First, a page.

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Decisions of the Superior Courts of New South Wales, 1788-1899

Archer v. Jeffery [1823] NSWKR 7; [1823] NSWSupC 7

bill of lading - privity of contract

Supreme Court
Field J., 9 December 1823
Source: Sydney Gazette, 11 December 1823
 

This day the following Judgement of the Court ... was delivered by Mr. Justice Field:
This is an action brought by the Consignee, in the bill of lading, against the Master of the ship Berwick, upon the bill of lading of twenty four head of horned cattle and sixty two Marino sheep, whereof and of the increase only one bull calf and thirty-six sheep and lambs were delivered at the Derwent, and also, for the uncommissioned provender, for which there is no bill of lading. The bill of lading could not be received in evidence for want of a stamp; but if this were a mere action for non-delivery of goods, and the Court saw plainly that they were the consignee's property, they would suffer him to recover the goods without the bill of lading. But these cattle and sheep, and their provender special goods, and in their nature mutable and commonable [?]; and were the subject of a special agreement between Messrs. King and Archer (the plaintiff's father) in England and the defendant, a verbal agreement (according to the evidence before me) the proper stalls and slings, and (as the defendant alleges) there was a written agreement between Messrs. King and Archer, and Messrs. Whinston [?] and Hewitt, the shippers, as to the shipments and carriage, that as the defendant cannot prove (in his turn) for want of its being stamped. We are therefore of opinion, this action should be brought by Messrs. King and Archer, who made this verbal agreement with the defendant, and paid the freight or rather hire of accommodation, and that it cannot be maintained by the plaintiff, who was not privy to the [?]. It is absurd for the plaintiff to sue as consignee in the bill of lading, or as assignee of the property by other evidence, for the non-delivery of "twenty three bullocks (as they are called by mistake) sixty two Marino sheep and one cow, in the like good order, and well conditioned" when the greater part of them were to calve and land on the voyage, and when seven lambs and one calf were actually landed; and when it was of the essence of this special agreement, between Messrs. King and Archer and the defendant, that they should find stockmen and provender, and he water; and the bills of lading in this case must therefore be taken not as the transferable agreement between the parties, but (as they are when there is a charter party) as the mere evidence of the shipping, and receipt for the original cattle and sheep. How can the plaintiff aver (as he does) that part of the said stock in the bill of lading, to [?] 30 sheep, were delivered; when some of the sheep delivered were increased on the voyage, about which the bill of lading says nothing? The terms of the bill of lading would have been complied if the defendant had kept back all the [?]. Messrs King and Archer must sue the defendant upon their agreement with him, when it will be seen what accommodation the defendant was to give, what deals and slings the shippers found, &c. It is in evidence that Messrs. King and Archer were dissatisfied with the accommodation at Plymouth, and talk of protesting; but it is also proved the plaintiffs herds, that they were afraid of having the sheep removed to a better berth, lest there should be more freight to be paid to the defendant; the plaintiff must wait till the protest and full evidence of the agreement come out.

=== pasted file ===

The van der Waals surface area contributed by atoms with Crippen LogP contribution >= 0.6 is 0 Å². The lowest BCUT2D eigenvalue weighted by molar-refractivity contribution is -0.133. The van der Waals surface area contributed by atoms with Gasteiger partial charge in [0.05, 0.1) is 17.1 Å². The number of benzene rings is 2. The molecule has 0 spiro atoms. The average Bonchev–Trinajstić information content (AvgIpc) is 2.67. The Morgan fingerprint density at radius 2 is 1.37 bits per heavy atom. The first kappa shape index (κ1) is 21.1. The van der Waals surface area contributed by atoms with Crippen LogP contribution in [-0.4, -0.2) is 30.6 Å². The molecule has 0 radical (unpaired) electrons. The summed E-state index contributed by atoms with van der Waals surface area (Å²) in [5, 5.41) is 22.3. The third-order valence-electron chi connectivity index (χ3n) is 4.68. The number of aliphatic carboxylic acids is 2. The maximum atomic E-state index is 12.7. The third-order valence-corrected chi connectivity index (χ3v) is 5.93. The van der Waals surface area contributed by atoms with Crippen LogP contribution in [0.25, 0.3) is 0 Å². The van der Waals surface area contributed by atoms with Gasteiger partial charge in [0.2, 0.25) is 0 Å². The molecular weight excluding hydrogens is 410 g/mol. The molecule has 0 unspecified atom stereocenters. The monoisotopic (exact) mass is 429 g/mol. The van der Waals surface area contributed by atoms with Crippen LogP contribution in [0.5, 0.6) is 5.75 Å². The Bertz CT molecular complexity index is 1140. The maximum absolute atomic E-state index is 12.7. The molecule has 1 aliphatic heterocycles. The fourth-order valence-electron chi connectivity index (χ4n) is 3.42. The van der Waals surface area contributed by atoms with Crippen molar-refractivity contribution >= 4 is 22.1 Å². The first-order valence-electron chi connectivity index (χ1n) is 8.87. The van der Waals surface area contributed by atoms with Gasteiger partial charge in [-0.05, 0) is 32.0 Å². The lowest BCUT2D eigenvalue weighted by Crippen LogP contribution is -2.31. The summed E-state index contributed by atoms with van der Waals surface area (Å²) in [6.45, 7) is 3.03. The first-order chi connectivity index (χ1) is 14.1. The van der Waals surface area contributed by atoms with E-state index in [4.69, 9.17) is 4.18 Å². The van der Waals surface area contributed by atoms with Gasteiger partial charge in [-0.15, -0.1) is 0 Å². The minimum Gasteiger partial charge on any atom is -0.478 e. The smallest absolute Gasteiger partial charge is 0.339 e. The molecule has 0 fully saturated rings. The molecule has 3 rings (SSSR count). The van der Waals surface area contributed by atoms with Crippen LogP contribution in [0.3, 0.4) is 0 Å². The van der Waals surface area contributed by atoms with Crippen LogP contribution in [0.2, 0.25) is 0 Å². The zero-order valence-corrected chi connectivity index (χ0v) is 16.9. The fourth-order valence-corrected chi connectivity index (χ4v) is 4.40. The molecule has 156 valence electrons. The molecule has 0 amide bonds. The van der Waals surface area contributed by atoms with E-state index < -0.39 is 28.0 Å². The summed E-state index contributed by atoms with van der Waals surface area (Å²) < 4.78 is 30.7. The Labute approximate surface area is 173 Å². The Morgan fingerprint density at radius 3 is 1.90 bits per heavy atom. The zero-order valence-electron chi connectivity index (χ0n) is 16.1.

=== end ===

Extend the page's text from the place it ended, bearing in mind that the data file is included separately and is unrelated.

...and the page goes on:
Besides the counts on the bill of lading, there are counts upon the special agreement, in which it is averred, that the defendant undertook to provide the stock with water and accommodations. To whom did he undertake these? To the plaintiff? Not to Messrs King and Archer, and how therefore, can the plaintiff sue for this breach of agreement?
There are also counts for the provender, respecting which there is no bill of lading for the plaintiff to be consignee of, and an averment that the defendant undertook to apply it to the support and maintenance of the cattle. The undertaking was likewise to Messrs. King and Archer, and not to the plaintiff. We are very sorry the parties should be brought to such expense, when the evidence at present before the Court, as to negligence and want of water, it is all one way but it will be most material to see more clearly, than by the evidence of one witness, who was to find and put up the stalls and slings, for want of which the heifers all died.
In this action, the plaintiff must be nonsuited: but full justice may be done in an action at the suit of Messrs. King and Archer.

Published by the Division of Law, Macquarie University